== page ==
I do believe that Medicine is a calling and those who are called enter the field with the highest motives and strength of character that guide them through the practice of their craft.

    By nature most physicians are not prone to activism and protest. Generally they want to be left alone to do the work of their calling. While their energies are more than spent taking care of their patients there are those out there doing all they can to take advantage of where they have dropped their guard. The powerful trial lawyers are out of control and no longer really on the side of protecting the public from dangerous incompetence. Instead, empowered by the protection of a faction of our lawmakers, they are gleaning wealth from the pockets and hearts of our nation’s doctors. It is an unopposed feeding frenzy that needs to be addressed in any and all health care reform legislation. Yet none of the proposed health care reform bills contain any provision for tort reform. When it is proposed it is defeated and voted against by those providing the blackmailed protectionism of the trial lawyers. No one is asking for the removal of this important work of protecting the public just reform and correction.

    The will and enthusiasm of our physicians is being eroded layer by layer by the lack of tort reform and by the bureaucratic paper work required by the government programs and insurance companies.

    Doctors are the heart of our health care yet where is their voice and who is in there presenting their perspective? It isn’t the AMA which has caved to political pressure. Looks like it is up to us the ordinary citizen to tell our congressmen and women how necessary tort reform is to us and health care reform.

  3. Dr. Vee,

    You asked, so here is my unflattering opinion of primary care physicians. I have to say that my opinion is biased because I became disabled at 50 at the hand of primary care physicians, who (I guess) were not paid enough to read or even tell me, the patient, about positive test results time and again. All symptoms were deemed to be curable with Prozac, which caused considerable physical damage to my body. I didn’t realize the extent of their incompetence until I assembled my medical records and discovered mistake after mistake. I’ve chronicled my experiences with physicians from 2003 on my blog at http://doctorblue.wordpress.com.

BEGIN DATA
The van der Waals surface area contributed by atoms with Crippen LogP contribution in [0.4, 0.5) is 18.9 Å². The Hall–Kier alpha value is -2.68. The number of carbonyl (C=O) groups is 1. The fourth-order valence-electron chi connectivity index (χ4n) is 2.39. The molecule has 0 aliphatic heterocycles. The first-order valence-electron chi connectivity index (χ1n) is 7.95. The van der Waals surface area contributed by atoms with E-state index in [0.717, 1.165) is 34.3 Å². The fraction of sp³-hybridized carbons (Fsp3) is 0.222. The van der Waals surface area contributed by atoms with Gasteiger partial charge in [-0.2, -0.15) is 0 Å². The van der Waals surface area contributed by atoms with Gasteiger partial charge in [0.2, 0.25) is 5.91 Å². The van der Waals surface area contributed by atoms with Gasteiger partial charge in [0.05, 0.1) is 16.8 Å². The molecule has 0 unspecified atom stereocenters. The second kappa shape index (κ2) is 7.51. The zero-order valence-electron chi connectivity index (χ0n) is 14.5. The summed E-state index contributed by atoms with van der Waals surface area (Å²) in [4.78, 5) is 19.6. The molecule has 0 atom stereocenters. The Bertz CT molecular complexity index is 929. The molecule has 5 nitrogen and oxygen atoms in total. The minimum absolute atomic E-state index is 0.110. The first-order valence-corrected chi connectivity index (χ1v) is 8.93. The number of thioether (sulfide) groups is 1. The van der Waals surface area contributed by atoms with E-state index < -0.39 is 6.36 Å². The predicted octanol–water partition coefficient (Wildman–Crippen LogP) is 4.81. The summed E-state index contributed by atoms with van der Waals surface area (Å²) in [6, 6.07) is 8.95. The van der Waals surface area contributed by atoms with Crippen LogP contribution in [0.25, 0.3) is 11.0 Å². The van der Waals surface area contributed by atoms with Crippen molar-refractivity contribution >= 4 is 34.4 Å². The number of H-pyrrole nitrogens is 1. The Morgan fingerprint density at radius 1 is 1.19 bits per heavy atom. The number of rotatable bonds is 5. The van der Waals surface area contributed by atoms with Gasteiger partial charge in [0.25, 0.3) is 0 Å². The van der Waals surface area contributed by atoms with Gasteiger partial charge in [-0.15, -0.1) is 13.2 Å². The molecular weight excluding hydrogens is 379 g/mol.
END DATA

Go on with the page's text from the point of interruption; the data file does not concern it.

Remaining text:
I could go on and on about comments from my primary care doctors, the so-called coordinators of my care like “I thought Dr. Yoho was treating you” or “I wash my hands of it” (it being my care because a referred specialist didn’t perform a biopsy she felt was needed). I thought once a physician accepts money from a patient for years, there is some kind of obligation to diagnose and treat the patient when the patient needs medical care.

    Maybe there are caring physicians out there. I haven’t found one. I am in desperate need of gastrointestinal surgery and have to figure out how to find a surgeon who has worked on someone with a redundant cecum and severe sigmoid colon stricture. The radiologist’s CT scan report which also speculates about the possibility of a cancerous mass in my colon didn’t phase my primary care physician, who told me I just had colitis. Colitis doesn’t disable you. More serious illness does.

    When my money ran out after years of not working and being on my own, I applied for Social Security Disability. I was awarded disability within three months for severe degeneration of my spine caused by untreated infections. I qualify for Medicare this August — about the same time I’ll be evicted from my home.

    I agree primary care physicians should be paid more, but only if they start actually caring for their patients. Under the present system, they are nothing but a roadblock to patient care. I’d change my mind if even one primary doctor did anything to help me now get the care I needed years ago.